Educated geometrical practice relating to the drawing of intersecting circles have a long tradition. We can see it from mathematical clay tablets found since Old Babylonian period (2000-1600 BC).
Intersecting circles forming a concave square or the so-called Apsamikku is discussed in Mesopotamian mathematics1 by Eleanor Robson. See also: Some old Babylonian geometry2 by Duncan J. Melville. A simple depiction of the four-petal rosette pattern in question looks like this:
The Apsamikku is translated as the Cownose which refers to the exterior shape of a stingray3 fish. The naming convention in the current geometric context is a bit confusing. Cow-nose likeness of the stingray comes from the lobes and a notched head of the stingray. This is why the stingray fish is also called the cownose ray. The Apsamikku symbol doesn't look like the nose of a cow. It looks like the peripheral shape of the cownose ray.
Ceremonial vessel4 from Indus Valley civilization period (2600 - 2450 BC) and other objects5 from Harappan and Mohenjo-Daro indicates that the Cownose pattern was known in the Indus Valley already in 3000 BC.
According to Robson, in The apsamikku in Neo-Babylonian Mathematics6 the Cownose design was known:
...from Halaf pottery of the sixth millennium BC to images of Neo-Assyrian textile in Syria...
It is probable that the Cownose pattern came from somewhere in the ancient Fertile Crescent. At least, the earliest evidence we know comes from that area.
In Sound Holes And Geometrical Figures7 by Lawergren & Gurney, the sound hole of a lyre or a harp is called the Apsamikku. Interestingly the shape of the hole resembles more of two facing equilateral concave triangles more than the concave square.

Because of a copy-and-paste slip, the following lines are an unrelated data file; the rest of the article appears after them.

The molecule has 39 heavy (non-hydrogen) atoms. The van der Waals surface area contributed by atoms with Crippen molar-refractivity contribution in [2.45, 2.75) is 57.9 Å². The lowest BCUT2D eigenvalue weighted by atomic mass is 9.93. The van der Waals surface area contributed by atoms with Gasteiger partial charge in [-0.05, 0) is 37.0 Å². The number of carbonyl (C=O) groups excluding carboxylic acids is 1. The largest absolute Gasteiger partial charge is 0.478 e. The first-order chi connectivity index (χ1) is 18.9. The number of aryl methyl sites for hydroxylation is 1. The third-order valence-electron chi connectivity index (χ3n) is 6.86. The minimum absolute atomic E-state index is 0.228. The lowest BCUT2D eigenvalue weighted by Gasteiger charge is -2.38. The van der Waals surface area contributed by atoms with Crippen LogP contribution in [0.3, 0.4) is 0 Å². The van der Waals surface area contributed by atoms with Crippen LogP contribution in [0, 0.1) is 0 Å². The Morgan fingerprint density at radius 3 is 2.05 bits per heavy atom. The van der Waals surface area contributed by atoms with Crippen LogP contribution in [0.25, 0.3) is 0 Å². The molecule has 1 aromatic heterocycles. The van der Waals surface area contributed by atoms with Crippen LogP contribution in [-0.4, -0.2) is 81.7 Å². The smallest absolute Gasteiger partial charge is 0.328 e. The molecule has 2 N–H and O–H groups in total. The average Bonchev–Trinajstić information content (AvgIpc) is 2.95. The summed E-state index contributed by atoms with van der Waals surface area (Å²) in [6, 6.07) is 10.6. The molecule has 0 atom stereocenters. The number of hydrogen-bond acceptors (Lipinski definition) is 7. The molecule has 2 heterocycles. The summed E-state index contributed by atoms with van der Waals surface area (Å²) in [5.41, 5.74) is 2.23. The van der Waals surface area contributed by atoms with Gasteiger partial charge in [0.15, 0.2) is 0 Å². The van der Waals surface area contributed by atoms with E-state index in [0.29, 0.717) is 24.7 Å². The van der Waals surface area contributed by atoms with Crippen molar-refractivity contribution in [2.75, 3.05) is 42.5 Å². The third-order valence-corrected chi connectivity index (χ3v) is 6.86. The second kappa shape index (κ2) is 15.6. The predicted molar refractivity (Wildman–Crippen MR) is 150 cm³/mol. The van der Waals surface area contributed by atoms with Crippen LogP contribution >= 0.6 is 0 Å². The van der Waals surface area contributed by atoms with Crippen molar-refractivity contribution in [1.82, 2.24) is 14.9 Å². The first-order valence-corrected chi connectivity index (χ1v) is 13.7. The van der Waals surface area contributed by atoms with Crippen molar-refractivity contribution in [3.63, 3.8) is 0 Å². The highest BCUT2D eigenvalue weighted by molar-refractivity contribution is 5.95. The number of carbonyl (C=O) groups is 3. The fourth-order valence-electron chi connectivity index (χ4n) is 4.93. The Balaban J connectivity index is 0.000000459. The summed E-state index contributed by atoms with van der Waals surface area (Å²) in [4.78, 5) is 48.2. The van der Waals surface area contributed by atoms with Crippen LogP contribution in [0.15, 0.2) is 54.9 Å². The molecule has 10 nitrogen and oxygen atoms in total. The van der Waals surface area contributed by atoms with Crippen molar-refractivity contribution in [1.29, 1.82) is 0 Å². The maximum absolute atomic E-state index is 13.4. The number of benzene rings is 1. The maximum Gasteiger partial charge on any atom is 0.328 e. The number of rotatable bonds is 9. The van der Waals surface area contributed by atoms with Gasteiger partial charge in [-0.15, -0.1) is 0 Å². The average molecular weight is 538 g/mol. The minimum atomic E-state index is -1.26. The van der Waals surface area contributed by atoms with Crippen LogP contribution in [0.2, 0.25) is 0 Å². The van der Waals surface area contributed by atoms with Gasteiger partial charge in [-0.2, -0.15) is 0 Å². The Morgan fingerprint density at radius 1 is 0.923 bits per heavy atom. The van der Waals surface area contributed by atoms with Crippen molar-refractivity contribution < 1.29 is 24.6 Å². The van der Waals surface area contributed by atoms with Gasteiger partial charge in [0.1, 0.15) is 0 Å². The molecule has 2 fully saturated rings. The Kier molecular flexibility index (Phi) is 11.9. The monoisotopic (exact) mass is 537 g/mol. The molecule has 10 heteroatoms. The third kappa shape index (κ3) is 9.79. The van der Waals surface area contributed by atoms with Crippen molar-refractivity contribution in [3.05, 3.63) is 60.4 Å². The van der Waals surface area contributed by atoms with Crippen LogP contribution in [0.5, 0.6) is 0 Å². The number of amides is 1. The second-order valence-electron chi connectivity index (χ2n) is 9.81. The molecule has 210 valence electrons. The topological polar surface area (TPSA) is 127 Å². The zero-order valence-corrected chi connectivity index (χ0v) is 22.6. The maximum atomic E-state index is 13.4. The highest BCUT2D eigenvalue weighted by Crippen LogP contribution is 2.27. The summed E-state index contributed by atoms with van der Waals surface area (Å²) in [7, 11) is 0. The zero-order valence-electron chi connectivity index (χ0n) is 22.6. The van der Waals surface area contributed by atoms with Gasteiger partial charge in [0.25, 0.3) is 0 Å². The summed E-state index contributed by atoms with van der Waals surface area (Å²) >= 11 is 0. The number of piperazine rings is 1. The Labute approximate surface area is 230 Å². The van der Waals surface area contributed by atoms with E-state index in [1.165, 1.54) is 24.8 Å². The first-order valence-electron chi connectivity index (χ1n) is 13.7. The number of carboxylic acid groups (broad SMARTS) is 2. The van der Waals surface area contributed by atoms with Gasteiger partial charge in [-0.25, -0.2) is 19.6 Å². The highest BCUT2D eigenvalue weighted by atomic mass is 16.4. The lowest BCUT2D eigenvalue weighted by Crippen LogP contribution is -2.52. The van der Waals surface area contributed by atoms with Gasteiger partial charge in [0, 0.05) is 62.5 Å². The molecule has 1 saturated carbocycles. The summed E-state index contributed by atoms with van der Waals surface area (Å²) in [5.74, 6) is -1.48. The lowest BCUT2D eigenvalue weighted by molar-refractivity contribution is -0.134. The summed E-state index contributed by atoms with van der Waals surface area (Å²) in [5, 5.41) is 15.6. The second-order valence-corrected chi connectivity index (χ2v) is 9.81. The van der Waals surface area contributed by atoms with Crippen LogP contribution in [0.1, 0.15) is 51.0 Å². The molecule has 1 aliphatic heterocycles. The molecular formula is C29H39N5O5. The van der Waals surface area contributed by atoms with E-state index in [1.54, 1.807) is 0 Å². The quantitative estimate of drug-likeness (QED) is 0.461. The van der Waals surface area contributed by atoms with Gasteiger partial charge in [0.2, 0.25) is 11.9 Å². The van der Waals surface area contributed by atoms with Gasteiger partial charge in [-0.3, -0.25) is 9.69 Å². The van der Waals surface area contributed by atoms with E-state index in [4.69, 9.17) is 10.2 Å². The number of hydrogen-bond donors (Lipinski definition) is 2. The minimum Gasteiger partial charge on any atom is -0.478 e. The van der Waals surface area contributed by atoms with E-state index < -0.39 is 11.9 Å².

It could rather be that the Apsamikku generally refers to a hole, a window or a frame in the figure, not the exact shape of it. Then the name of the FOL symbol could have been Apsamikku + some affix. Determining the meaning of the Apsamikku is outside of the scope of this essay, but it is intriguing question. If the FOL symbol/pattern had any particular name for ancients, I leave it for future speculations.
- 2.1.1. Eleanor Robson: Mesopotamian mathematics 1999 Chapter 2
- 2.1.2. Duncan J. Melville: Some Old Babylonian geometry 2005
- 2.1.3. wikipedia.org: Cownose rays
- 2.1.4. wikipedia.org: Ceremonial vessel, Harappan, 2600 - 2450 BCE
- 2.1.5. Marko Manninen: Cownose Pinterest board
- 2.1.6. Eleanor Robson: The apsamikku in Neo-Babylonian Mathematics 2007 page 214
- 2.1.7. Lawergren & Gurney: Sound Holes And Geometrical Figures 1987 Plate X